The late arts patron Rose VanArsdel is the one who is responsible for establishing the strings instruction program at Bryan High School. A lifelong devotee of the piano and an accomplished musician herself, Rose was the one who saw a need for teaching local students violins and set about to raise the funds to staff and outfit the program. In addition to her own financial contributions, she wrote numerous successful funding grants and enlisted additional support of several good friends in town.
Keeping in mind that Bryan, Texas was not always the large metroplex it is today, it was in 1951 that beloved volunteer and talented dance Jane Lee opened the Jane Lee School of Dance. She taught ballet, tap, toe, and jazz dance for 40 years, so at least 3 generations of Bryan women benefited from her gifts and skills. After her retirement, she inspired and maintained such great enthusiasm for the Gift Shop at the old Crestview Retirement Home that when Crestview built its Arbor Oaks permanent residence, they named the gift shop in her honor.
Mell Pruitt (and her husband Willie) had a dream of creating an African American Museum here in the Brazos Valley. Starting with a core group of volunteers from the Bethune Women’s Club in Bryan, every year they grew closer and closer to the dream. Community residents joined together at Mell’s request to secure funding for this beautiful museum and portal of Brazos Valley history.
Were it not for civic leader Gardner Osborn and her championing of a cause dear to her heart, the Brazos Prenatal Clinic, there would be at least 20,750 women to have prenatal services, health education, etc. since the Clinic’s funding in 1985. Every year 12 women are honored in our community at the “You’re the Tops” luncheon, that “celebrates women who make a difference.”
This year the luncheon is set for April 23 at the Hilton, and all proceeds benefit the Brazos Prenatal Clinic. Civic philanthropists and community leaders being honored include Jennifer Cotton, Kim DuBose, Virginia Fox, Sallye Henderson, Dr. Esther Miranda, Julie Porter, Vicki Reim, Rev. Shelby Rowan, Cindi Scofield, Dr. Amy Thompson, and Searcy Tolliver.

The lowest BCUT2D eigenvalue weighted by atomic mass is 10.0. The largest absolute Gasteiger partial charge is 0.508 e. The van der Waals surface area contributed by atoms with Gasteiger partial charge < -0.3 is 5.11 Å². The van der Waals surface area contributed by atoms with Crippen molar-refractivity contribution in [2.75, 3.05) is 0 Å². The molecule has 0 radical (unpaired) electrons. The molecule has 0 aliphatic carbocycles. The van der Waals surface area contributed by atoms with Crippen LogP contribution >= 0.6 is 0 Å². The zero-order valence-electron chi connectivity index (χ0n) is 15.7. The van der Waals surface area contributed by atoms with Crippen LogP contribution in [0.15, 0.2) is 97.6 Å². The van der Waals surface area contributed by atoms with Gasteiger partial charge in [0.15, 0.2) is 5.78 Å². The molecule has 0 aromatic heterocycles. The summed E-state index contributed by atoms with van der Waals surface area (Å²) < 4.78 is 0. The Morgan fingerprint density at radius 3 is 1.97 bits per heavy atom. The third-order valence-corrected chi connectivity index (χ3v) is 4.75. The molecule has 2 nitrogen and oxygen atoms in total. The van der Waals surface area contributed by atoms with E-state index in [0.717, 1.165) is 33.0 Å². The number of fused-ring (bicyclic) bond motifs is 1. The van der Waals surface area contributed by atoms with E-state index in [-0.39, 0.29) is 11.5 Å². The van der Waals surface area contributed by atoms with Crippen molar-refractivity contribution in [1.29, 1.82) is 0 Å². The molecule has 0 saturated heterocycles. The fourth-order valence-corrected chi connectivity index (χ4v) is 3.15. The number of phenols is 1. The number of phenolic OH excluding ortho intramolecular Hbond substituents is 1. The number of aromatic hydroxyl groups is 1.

Going way back, in 1921, Lee and Frances Rountree purchased “The Eagle.” When Mr. Rountree was elected State Representative so Mrs. Rountree ran the paper. Two years later, Mr. Rountree suffered a stroke and died, and Mrs. Rountree was elected to fill out his term, was re-elected for one more term, and was eventually defeated. Her leadership of “The Eagle” was considered unparalleled for many years.
As we wind down the month recognized and celebrated as National Women’s History Month, it’s only appropriate to look around the wonderful community we live in, learn a bit more about the people who make our lives special every day because of the things they took up as important, whether 50, 40, 30, 20, or even 10 years ago. We could not be the people we are today without the commitment and talents of so many women here.
Speaking personally, my special thanks and respect are extended to the women whose photo you see pictured here. They are an integral part of the Callaway-Jones family team. They serve our community and our family by giving their very best to what we do daily.
In addition to celebrating and saluting the women in our lives this year, let us remember to say “thanks” to women we know whose priorities included making things better for all of us here. May your light continue to shine for generations to come.
Cody D. Jones ‘02
Owner & Community Member